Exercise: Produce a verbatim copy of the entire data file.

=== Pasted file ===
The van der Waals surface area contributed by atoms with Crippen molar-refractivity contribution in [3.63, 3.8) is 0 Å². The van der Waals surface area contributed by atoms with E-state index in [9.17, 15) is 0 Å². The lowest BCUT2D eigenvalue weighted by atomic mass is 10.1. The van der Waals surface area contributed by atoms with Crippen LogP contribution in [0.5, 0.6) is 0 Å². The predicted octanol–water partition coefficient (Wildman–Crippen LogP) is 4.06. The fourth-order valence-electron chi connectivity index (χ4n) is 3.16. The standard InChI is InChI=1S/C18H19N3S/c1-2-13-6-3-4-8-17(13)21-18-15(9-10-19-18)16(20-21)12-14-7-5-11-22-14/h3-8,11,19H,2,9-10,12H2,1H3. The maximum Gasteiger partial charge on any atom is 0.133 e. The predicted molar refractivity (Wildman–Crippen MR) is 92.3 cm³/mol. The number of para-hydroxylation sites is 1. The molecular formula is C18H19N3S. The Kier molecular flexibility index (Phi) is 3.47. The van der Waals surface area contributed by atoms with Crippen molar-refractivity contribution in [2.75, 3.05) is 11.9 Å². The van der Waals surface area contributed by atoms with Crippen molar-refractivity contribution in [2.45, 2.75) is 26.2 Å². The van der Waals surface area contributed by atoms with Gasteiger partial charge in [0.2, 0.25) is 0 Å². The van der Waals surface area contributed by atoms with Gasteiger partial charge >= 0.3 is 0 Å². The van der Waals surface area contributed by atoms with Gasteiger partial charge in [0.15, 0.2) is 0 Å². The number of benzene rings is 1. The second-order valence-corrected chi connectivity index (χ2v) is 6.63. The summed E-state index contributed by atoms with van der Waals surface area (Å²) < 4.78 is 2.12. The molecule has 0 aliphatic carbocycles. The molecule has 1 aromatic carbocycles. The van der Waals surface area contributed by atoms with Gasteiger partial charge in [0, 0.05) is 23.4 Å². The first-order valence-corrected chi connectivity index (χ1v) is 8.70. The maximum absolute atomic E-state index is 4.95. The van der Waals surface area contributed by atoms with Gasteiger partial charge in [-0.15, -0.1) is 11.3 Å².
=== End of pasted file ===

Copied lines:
The van der Waals surface area contributed by atoms with Crippen molar-refractivity contribution in [3.63, 3.8) is 0 Å². The van der Waals surface area contributed by atoms with E-state index in [9.17, 15) is 0 Å². The lowest BCUT2D eigenvalue weighted by atomic mass is 10.1. The van der Waals surface area contributed by atoms with Crippen LogP contribution in [0.5, 0.6) is 0 Å². The predicted octanol–water partition coefficient (Wildman–Crippen LogP) is 4.06. The fourth-order valence-electron chi connectivity index (χ4n) is 3.16. The standard InChI is InChI=1S/C18H19N3S/c1-2-13-6-3-4-8-17(13)21-18-15(9-10-19-18)16(20-21)12-14-7-5-11-22-14/h3-8,11,19H,2,9-10,12H2,1H3. The maximum Gasteiger partial charge on any atom is 0.133 e. The predicted molar refractivity (Wildman–Crippen MR) is 92.3 cm³/mol. The number of para-hydroxylation sites is 1. The molecular formula is C18H19N3S. The Kier molecular flexibility index (Phi) is 3.47. The van der Waals surface area contributed by atoms with Crippen molar-refractivity contribution in [2.75, 3.05) is 11.9 Å². The van der Waals surface area contributed by atoms with Crippen molar-refractivity contribution in [2.45, 2.75) is 26.2 Å². The van der Waals surface area contributed by atoms with Gasteiger partial charge in [0.2, 0.25) is 0 Å². The van der Waals surface area contributed by atoms with Gasteiger partial charge >= 0.3 is 0 Å². The van der Waals surface area contributed by atoms with Gasteiger partial charge in [0.15, 0.2) is 0 Å². The number of benzene rings is 1. The second-order valence-corrected chi connectivity index (χ2v) is 6.63. The summed E-state index contributed by atoms with van der Waals surface area (Å²) < 4.78 is 2.12. The molecule has 0 aliphatic carbocycles. The molecule has 1 aromatic carbocycles. The van der Waals surface area contributed by atoms with Gasteiger partial charge in [0, 0.05) is 23.4 Å². The first-order valence-corrected chi connectivity index (χ1v) is 8.70. The maximum absolute atomic E-state index is 4.95. The van der Waals surface area contributed by atoms with Gasteiger partial charge in [-0.15, -0.1) is 11.3 Å².